When former U.S. Army soldier J.T. Ibanez returned home from Iraq in 2004, just going to the grocery store was a challenge. He’d intentionally do his shopping in the morning or early afternoon when there were fewer people around.
“The more people I was around, the more anxious I’d get. I became hyper-aware I guess you could say. So I’d avoid situations that might trigger any negative thoughts or emotions,” said Ibanez. “I’d tend to stay at home as much as possible.”
In 2000, the St. Louis native enlisted in the U.S. Army, spending four years in the 82nd Airborne in Fort Bragg, North Carolina. Then, in 2003, he was deployed to Iraq for a year. When Ibanez returned, he was diagnosed with post-traumatic stress disorder.
In order to help cope with his PTSD, Ibanez began researching how other veterans handle their mental health issues. He discovered a lot of veterans would get out and explore the national parks. After learning about the National Parks Service’s 100th anniversary, he decided to grab his camera, get out of the house, and embark on a 25-day, 7,200-mile adventure from coast to coast with a friend. “I put myself in the situation of getting out of my comfort zone and hopefully challenge myself along the way,” said Ibanez.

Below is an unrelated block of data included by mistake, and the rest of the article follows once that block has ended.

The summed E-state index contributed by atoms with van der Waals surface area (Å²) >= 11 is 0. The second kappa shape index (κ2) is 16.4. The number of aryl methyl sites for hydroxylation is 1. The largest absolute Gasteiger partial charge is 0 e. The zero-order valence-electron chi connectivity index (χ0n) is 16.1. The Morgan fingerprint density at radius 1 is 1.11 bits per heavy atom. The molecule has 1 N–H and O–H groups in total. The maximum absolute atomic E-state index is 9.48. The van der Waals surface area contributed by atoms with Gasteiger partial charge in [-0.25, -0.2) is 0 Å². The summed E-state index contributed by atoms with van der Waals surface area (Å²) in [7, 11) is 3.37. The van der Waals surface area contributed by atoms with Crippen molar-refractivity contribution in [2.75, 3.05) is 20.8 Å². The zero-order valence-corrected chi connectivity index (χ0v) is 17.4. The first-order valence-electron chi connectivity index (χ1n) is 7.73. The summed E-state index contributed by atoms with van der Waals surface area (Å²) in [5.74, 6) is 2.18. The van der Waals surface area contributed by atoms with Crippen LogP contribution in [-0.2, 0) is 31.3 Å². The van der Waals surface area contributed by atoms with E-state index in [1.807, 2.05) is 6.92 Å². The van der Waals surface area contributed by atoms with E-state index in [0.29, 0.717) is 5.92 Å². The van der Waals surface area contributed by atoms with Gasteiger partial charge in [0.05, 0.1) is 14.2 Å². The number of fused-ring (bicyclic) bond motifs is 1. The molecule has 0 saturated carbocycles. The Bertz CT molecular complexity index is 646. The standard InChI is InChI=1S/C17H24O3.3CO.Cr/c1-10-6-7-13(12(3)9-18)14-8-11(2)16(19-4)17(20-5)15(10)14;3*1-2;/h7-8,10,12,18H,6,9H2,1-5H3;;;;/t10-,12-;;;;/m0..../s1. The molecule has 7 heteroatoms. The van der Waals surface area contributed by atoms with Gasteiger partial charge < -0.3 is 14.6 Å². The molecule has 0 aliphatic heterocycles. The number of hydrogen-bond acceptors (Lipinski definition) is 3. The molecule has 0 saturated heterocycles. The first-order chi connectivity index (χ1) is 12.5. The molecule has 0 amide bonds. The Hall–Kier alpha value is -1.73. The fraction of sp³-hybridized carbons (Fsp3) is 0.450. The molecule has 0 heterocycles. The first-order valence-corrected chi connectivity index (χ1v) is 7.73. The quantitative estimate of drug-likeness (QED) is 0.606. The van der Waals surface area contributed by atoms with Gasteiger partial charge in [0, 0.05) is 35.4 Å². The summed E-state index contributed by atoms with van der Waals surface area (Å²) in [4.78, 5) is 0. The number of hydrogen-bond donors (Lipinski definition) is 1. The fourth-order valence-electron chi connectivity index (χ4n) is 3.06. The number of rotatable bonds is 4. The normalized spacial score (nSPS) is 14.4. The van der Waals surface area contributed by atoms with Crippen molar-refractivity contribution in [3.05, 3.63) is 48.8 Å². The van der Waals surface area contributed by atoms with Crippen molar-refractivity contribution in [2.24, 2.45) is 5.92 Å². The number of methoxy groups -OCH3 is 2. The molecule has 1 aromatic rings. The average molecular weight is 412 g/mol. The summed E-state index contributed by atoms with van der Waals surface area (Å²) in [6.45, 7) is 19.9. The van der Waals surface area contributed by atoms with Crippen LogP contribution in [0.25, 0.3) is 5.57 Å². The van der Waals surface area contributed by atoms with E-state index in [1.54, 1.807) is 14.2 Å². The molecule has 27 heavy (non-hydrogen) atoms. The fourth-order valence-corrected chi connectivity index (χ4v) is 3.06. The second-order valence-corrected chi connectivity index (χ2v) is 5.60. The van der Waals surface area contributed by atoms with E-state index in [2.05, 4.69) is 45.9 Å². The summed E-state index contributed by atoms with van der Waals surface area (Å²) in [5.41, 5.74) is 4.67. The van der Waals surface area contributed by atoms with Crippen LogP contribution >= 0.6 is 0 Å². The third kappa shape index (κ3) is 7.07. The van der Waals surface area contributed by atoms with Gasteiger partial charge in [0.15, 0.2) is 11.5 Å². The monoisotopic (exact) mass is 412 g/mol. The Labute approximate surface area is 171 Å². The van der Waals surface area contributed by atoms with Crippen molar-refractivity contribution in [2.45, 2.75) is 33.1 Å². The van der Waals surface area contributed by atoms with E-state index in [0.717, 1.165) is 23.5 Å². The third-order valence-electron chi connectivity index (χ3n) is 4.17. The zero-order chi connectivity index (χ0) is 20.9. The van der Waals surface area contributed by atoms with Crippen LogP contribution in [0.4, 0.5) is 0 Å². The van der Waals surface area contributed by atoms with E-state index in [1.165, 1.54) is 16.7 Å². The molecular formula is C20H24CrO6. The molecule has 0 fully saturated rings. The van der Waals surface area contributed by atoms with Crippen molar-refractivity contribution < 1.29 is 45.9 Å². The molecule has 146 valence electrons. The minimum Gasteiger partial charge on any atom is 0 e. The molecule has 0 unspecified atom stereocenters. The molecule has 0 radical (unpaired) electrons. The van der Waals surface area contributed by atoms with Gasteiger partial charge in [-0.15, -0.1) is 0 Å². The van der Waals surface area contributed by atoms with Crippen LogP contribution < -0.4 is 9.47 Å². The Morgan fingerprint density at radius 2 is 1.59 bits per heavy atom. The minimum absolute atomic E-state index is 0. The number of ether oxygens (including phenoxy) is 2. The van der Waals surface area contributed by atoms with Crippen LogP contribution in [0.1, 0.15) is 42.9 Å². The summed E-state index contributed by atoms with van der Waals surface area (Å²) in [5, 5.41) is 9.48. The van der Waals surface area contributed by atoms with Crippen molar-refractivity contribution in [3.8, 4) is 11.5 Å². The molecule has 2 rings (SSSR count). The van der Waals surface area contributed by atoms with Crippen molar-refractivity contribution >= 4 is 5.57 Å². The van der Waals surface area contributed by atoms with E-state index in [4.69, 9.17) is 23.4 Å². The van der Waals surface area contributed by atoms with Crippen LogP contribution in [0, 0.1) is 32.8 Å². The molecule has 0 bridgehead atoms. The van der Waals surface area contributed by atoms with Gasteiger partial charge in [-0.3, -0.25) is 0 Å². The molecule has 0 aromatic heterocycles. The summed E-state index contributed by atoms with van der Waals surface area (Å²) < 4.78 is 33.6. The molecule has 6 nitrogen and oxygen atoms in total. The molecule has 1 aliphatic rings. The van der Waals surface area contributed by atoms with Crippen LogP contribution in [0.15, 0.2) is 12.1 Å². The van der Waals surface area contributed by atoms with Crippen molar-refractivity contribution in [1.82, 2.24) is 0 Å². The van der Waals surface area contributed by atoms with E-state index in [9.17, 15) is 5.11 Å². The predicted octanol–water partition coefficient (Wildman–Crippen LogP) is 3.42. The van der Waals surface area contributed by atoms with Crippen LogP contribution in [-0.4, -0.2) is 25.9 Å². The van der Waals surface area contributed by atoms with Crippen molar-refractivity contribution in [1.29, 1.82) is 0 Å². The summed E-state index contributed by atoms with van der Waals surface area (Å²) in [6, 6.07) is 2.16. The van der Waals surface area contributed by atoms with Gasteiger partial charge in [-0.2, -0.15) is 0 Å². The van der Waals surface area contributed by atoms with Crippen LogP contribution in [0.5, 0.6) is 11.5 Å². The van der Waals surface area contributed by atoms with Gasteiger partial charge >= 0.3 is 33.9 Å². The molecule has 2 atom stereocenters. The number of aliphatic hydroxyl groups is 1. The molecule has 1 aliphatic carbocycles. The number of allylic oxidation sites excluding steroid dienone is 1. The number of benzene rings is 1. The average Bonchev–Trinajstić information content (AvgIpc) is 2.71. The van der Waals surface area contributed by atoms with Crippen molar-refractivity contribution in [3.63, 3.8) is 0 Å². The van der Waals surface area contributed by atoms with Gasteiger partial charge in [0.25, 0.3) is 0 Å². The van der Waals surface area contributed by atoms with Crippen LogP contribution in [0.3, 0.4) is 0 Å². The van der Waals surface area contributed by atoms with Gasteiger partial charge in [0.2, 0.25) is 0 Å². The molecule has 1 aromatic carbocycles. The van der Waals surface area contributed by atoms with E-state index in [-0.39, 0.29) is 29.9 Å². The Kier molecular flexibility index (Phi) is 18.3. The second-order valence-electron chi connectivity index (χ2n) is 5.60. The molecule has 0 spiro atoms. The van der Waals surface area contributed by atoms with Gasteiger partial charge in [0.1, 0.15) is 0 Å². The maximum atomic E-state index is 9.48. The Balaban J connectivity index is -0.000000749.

Starting in Virginia and ending in California, the Army vet visited and filmed 12 national parks including Shenandoah National Park, Lincoln Memorial, Yellowstone, Redwood National Park and Carlsbad Caverns in New Mexico, where he overcame his biggest challenge: a 1.2-mile downhill hike into a cold, massive cave. Although there is an elevator, Ibanez decided to push himself and walk the whole way back through the steep cave.
Check out more on his short documentary, "A Veteran and his Camera," below.